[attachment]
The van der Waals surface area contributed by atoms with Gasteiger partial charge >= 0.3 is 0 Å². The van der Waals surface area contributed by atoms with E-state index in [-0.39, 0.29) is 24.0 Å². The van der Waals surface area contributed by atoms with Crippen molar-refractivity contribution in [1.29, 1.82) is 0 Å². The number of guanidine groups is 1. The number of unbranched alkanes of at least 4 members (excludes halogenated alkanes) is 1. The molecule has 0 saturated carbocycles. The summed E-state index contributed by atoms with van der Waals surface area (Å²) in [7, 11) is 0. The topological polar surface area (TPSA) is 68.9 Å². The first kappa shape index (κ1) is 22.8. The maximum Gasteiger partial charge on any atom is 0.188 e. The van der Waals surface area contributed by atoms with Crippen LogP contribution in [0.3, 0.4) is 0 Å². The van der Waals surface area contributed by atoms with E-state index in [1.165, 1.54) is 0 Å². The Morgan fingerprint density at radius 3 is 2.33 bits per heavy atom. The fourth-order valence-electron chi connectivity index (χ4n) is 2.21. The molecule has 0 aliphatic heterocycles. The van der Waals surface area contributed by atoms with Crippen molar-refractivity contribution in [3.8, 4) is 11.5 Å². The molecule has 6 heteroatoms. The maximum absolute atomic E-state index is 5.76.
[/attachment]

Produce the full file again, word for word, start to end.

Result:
The van der Waals surface area contributed by atoms with Gasteiger partial charge >= 0.3 is 0 Å². The van der Waals surface area contributed by atoms with E-state index in [-0.39, 0.29) is 24.0 Å². The van der Waals surface area contributed by atoms with Crippen molar-refractivity contribution in [1.29, 1.82) is 0 Å². The number of guanidine groups is 1. The number of unbranched alkanes of at least 4 members (excludes halogenated alkanes) is 1. The molecule has 0 saturated carbocycles. The summed E-state index contributed by atoms with van der Waals surface area (Å²) in [7, 11) is 0. The topological polar surface area (TPSA) is 68.9 Å². The first kappa shape index (κ1) is 22.8. The maximum Gasteiger partial charge on any atom is 0.188 e. The van der Waals surface area contributed by atoms with Crippen LogP contribution in [0.3, 0.4) is 0 Å². The van der Waals surface area contributed by atoms with E-state index in [1.165, 1.54) is 0 Å². The Morgan fingerprint density at radius 3 is 2.33 bits per heavy atom. The fourth-order valence-electron chi connectivity index (χ4n) is 2.21. The molecule has 0 aliphatic heterocycles. The van der Waals surface area contributed by atoms with Crippen molar-refractivity contribution in [3.8, 4) is 11.5 Å². The molecule has 6 heteroatoms. The maximum absolute atomic E-state index is 5.76.